Key projects by Woods Bagot
Peter Bennetts

Key projects by Woods Bagot

21 May 2024  •  News  •  By Surabhi Patil

Woods Bagot is a global architecture firm known for its diverse portfolio of forward-thinking and sustainable projects. With seventeen studios across six regions, the firm specializes in architecture, interiors, and master planning. It embraces collaboration and user analysis to create spaces that resonate with the client's needs. 

At the heart of Woods Bagot's philosophy is “People Architecture,” which prioritizes empathy, diversity, and adaptability. This approach is evident in its projects characterized by the innovative use of materials, integration with the environment, and design of functional, socially engaging spaces that emphasize sustainability and visual harmony.

With its human-centric approach towards design combined with cutting-edge technology, Woods Bagot has secured fifth place in Archello's 100 best architecture firms in the world.

Here are five key projects that define the practice: 



photo_credit Woods Bagot and Will Pryce
Woods Bagot and Will Pryce

1. St Mary’s Calne School Library

Designed as a part of the St Mary’s Calne School campus in Wiltshire, UK, this library by Woods Bagot London Studio is a two-story structure wrapped in a brick facade and an expressive glass and timber angular roof. Sitting on the edge of an orchard amidst century-old buildings, the library intends to serve as an inspirational contemporary center for learning that motivates students and promotes social interaction. Taking cues from the surrounding fruit trees, the roof, supported by an array of structural support beams, emulates the branches of a tree holding a wooden canopy. Double-height curtain walls let natural light pour into the spaces, while clerestory glazing gives the impression of a floating roof.



photo_credit Peter Bennetts
Peter Bennetts

2. Deakin Law School Building

The Deakin Law School Building reimagines conventional institutional spaces in a striking, dramatic form. Its distinct geometry results from flexible, dynamic learning spaces that span the formality-informality continuum. The main wing of the building, a rectangular glass structure containing various learning areas, lies adjacent to the stacked volumes and is primarily utilized for teaching. The subdued color palette is continued inside, with interiors of white plasterboard, concrete, and wood, creating a simple finish while framing views of the surrounding green landscape.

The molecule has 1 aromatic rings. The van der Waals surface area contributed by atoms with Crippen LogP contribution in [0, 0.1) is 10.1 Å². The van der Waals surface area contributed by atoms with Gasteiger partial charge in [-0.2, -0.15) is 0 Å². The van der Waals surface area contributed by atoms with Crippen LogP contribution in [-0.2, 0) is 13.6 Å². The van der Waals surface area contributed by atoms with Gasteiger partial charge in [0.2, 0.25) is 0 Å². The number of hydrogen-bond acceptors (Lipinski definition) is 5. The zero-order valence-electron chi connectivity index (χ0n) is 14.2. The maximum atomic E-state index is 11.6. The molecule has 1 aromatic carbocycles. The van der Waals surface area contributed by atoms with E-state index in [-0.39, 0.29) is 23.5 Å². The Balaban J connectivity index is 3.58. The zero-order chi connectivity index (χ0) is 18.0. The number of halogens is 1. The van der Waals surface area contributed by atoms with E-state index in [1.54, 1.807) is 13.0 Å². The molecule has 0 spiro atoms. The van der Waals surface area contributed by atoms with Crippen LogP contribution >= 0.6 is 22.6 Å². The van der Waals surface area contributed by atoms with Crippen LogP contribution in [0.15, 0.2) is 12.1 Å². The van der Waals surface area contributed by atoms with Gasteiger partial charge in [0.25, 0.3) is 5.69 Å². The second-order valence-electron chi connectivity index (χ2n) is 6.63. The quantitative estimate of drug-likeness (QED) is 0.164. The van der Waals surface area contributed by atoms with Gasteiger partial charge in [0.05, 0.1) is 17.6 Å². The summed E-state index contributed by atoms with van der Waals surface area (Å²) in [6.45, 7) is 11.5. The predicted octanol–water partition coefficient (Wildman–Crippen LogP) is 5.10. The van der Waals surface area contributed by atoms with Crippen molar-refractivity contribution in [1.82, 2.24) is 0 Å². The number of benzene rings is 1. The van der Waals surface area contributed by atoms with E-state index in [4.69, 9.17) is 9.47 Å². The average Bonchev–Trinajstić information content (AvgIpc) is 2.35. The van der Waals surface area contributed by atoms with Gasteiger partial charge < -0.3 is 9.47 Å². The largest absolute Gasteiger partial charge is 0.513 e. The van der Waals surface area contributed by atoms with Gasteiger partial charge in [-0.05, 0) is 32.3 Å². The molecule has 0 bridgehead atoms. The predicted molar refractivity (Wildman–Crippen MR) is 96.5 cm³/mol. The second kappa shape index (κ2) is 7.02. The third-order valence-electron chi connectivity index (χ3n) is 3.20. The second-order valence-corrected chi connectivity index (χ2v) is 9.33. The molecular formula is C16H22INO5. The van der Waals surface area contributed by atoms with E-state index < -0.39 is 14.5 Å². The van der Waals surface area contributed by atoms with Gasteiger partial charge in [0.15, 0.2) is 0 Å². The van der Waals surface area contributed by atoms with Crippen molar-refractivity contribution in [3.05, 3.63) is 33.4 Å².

photo_credit Trevor Mein
Trevor Mein

3. Minthis

In the island country of Cyprus, Minthis is a luxury Mediterranean mountain resort that transforms and restores a historic Cypriot village. The complex adopts a modern yet sensitive approach to create an identity based on the existing vernacular design of the island of Aphrodite and ideas of a pleasant, rural life. Pitched roofs, sandstone bricks, cypress wood, and terracotta tiles are all reimagined from elements of traditional Cypriot architecture that create a timeless statement of utilitarianism and simplicity. Planned around a central water body, the villa clusters are drawn from centuries-old courtyard planning and the idea of layering spaces to create alternate indoor and outdoor areas. 



photo_credit Trevor Mein
Trevor Mein

4. University of Sydney Business School

The University of Sydney Business School integrates various facilities spread out on the campus into one single, cohesive site with nine buildings planned around trees and historic buildings. The structure has a double-skin building envelope with a layered façade for thermal massing and shading. A strata of terracotta baguettes, drawing from the traditional local sandstone, visually unify the buildings with the campus aesthetic while facilitating a dynamic shading system in response to the solar orientation and program. 



photo_credit Darren Soh
Darren Soh

5. Funan

In Singapore, Woods Bagot Hong Kong studio developed a mixed-use destination that combines retail, leisure, dining, office, co-working, and co-dwelling spaces in a creative and socially conscious environment. Setting a new paradigm for living, working, and playing, the redevelopment is an experiential civic hub in the city center. The wood and steel structure draws inspiration from Singapore's tropical landscape, integrating nature, accessibility, and community in its facade and interiors.